It’s Not Better in Mentor: Bullying, Suicide, and Denial in an All-American Town (New England premiere) Friday, Feb. 6, 2015, 4 – 6 p.m.
Wasserman Cinemateque, Sachar International Center, IBS
Part of the ‘DEIS Impact Festival of Social Justice
At first glance, Mentor, Ohio, seems like any other wholesome midwestern town, even earning a spot in Money Magazine’s 100 Best Places to Live. But Mentor’s tree-lined streets and marching bands could not prevent the spate of teen suicides caused by relentless bullying and an indifferent school system.
The Vidovic family came to Mentor to escape the war in Croatia only to have their daughter Sladjana commit suicide at age 16 after years of relentless bullying. More interested in maintaining its image than in helping protect vulnerable students, Mentor High School failed to punish the perpetrators.
Eric Mohat, 17, hardly seemed the type to be targeted by bullies. Active in musical theatre, he seemed like a happy kid. Until the day he committed suicide, the family had no idea of the bullying he endured.
Devastating, illuminating and buttressed with a haunting score, director Lambert skillfully documents bullying in the internet age and makes us wonder if Mentor is just the tip of the iceberg. This film is thought provoking and unforgettable.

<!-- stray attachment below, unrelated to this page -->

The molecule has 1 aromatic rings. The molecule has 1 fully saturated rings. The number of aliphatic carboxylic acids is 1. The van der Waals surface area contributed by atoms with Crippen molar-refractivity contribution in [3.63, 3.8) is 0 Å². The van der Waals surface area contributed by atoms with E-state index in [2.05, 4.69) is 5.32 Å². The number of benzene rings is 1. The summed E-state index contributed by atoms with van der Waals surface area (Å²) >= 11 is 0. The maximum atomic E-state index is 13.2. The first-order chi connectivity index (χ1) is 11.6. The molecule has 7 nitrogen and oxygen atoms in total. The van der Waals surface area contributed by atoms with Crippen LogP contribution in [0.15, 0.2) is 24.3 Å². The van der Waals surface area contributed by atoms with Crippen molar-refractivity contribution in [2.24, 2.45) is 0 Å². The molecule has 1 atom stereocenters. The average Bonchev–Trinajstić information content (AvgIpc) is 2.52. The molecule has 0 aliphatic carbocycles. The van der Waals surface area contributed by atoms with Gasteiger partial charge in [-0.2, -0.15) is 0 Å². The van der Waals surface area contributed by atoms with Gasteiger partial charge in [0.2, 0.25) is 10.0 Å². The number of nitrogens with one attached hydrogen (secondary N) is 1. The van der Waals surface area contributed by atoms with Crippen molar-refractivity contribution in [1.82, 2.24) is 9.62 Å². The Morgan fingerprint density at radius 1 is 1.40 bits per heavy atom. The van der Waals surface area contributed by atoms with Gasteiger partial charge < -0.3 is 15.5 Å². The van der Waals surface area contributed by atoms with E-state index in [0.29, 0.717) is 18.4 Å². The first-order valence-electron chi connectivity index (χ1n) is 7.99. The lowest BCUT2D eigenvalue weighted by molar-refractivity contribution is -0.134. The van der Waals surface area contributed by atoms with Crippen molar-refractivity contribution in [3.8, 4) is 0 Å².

A discussion with filmmaker Alix Lambert and bullying expert Dorothy L. Espelage, Ph.D., moderated by Joy Von Steiger, clinical director of the Brandeis Psychological Counseling Center, follows the screening.
–About the filmmaker:
Alix Lambert’s feature length documentary The Mark of Cain was nominated for an Independent Spirit Award and aired on Nightline. She went on to produce additional segments of Nightline as well as produce 7 segments for the PBS series LIFE 360. Lambert has written for a number of magazines including Stop Smiling, ArtForum, and The LA Weekly, and is an editor at large for the literary journal OPEN CITY. She wrote Episode 6, season 3 of Deadwood: A Rich Find (for which she won a WGA award) and was a staff writer and associate producer on John From Cincinnati.
“Reimagining (Bio)Medicalization, Pharmaceuticals and Genetics – Old Critiques and New Engagements ” is a medical sociology book written by Susan Bell and Anne Figert. Brandeis’ own Prof. Peter Conrad wrote the preface, while Prof. Sara Shostak contributed a chapter. For more information on the book, check the link.
If you would like to pre-register for this class, please email Lauren Jordahl (firstname.lastname@example.org), the PAX Administrator, your name and your sage ID – she can sign up on your behalf. Otherwise, the class is available for enrollment when registration opens on January 8.
Professor David Cunningham, Chair of the SOC department, was recently featured on BrandeisNOW for his research on the influence of KKK on Southern voters in the 1960s. For more information, read the full article.